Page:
When It’s Too Late for Long-Term Care Insurance, A Life Settlement Could Be the Solution

Consider this: Your loved one has just been diagnosed with Alzheimer’s disease – which is one of the most costly chronic diseases known today.

Due to the difficulty of caring for someone with this type of adverse health condition, many families turn to the professional assistance of skilled nursing homes or home health care providers. This, however, can be expensive.

According to Genworth’s 2014 Cost of Care Survey, the average median daily cost of a private room in a skilled nursing home in 2014 was $240. That equates to more than $87,000 per year. Unfortunately, for those who don’t have long-term care insurance, paying for this type of care out-of-pocket can quickly deplete savings.

So, what are the alternatives?

Unfortunately, Medicare pays very little for long-term care expenses. Even for those who do qualify, this source will only pay for the first 20 days of skilled nursing home facility care in full. For the next 80 days, the patient is required to pay a daily co-payment amount (in 2015) of $157.50. After that, the patient is responsible for all costs.

Medicaid, another government program, does pay for long-term care. However, it requires that an individual be at his or her state’s poverty level before it will pay for care. This means having very low asset and income levels prior to qualification – and gifting away funds in order to qualify is generally not an option.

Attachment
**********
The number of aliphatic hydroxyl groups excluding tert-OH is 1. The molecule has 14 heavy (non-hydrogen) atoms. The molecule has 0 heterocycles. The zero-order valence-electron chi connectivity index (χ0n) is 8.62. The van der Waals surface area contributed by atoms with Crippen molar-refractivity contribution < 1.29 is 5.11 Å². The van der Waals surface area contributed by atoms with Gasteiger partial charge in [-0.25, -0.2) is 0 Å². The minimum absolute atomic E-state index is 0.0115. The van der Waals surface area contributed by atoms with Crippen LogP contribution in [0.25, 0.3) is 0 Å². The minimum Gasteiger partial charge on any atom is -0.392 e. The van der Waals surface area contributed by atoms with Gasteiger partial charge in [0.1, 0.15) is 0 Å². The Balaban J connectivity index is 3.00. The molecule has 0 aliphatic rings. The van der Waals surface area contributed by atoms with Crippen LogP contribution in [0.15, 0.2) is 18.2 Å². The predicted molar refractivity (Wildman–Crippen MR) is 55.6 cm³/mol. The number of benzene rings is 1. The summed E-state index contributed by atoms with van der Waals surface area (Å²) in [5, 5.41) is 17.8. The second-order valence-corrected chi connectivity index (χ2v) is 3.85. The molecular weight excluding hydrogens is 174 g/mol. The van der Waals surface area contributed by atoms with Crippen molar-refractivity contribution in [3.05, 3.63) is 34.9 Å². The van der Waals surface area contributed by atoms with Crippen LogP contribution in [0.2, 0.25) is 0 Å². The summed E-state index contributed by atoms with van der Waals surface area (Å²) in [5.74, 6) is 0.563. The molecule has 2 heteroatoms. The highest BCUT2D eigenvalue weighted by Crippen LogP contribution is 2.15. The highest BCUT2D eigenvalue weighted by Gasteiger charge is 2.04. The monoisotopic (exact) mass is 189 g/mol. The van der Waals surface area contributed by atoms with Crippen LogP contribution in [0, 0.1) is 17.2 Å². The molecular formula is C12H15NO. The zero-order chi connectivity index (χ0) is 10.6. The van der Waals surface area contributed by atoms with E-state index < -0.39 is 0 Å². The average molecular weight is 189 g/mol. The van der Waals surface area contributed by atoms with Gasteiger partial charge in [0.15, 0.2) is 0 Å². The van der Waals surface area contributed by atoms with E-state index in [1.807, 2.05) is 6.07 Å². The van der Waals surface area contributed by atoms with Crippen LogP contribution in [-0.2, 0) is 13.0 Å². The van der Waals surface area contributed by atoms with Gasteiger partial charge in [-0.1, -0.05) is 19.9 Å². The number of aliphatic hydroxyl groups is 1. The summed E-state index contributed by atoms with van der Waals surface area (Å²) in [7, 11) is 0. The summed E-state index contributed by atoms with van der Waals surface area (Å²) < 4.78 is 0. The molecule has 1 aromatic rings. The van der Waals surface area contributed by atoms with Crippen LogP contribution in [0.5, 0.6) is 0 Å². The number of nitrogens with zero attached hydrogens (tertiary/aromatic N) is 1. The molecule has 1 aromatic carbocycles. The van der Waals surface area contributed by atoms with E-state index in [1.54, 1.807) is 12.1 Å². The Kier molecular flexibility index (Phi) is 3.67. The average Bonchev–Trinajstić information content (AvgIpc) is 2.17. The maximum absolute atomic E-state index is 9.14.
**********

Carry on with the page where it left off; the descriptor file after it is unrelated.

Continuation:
One source that some families have started to turn to – especially when it’s too late to apply for long-term care insurance – is the funds that may be received from selling an unwanted or unneeded life insurance policy through a life settlement transaction.

How a Life Settlement Works

A life settlement involves selling a life insurance policy for more than its cash surrender value – but less than the amount of its death benefit. In a life settlement transaction, a third party will purchase the life insurance policy and become the new owner and beneficiary of the policy.

This new owner will take over payment of the premiums, and will also receive the death benefit proceeds of the policy upon the death of the insured. In return, the buyer of the policy will purchase the policy for an amount that is oftentimes much greater than the amount of the policy’s cash value – sometimes up to four times as much.

This can provide numerous benefits to the current policy owner, including the ability to:

  • Fund medical or long-term care expenses
  • Pay off debts
  • Stop paying the policy premiums
  • Use the funds to supplement retirement income

For those who have a life insurance policy that is no longer needed, and / or if the premiums have become too much to handle, then a life settlement may be an avenue to consider. If you’d like more information on how you could benefit from a life settlement transaction, contact us for additional details.

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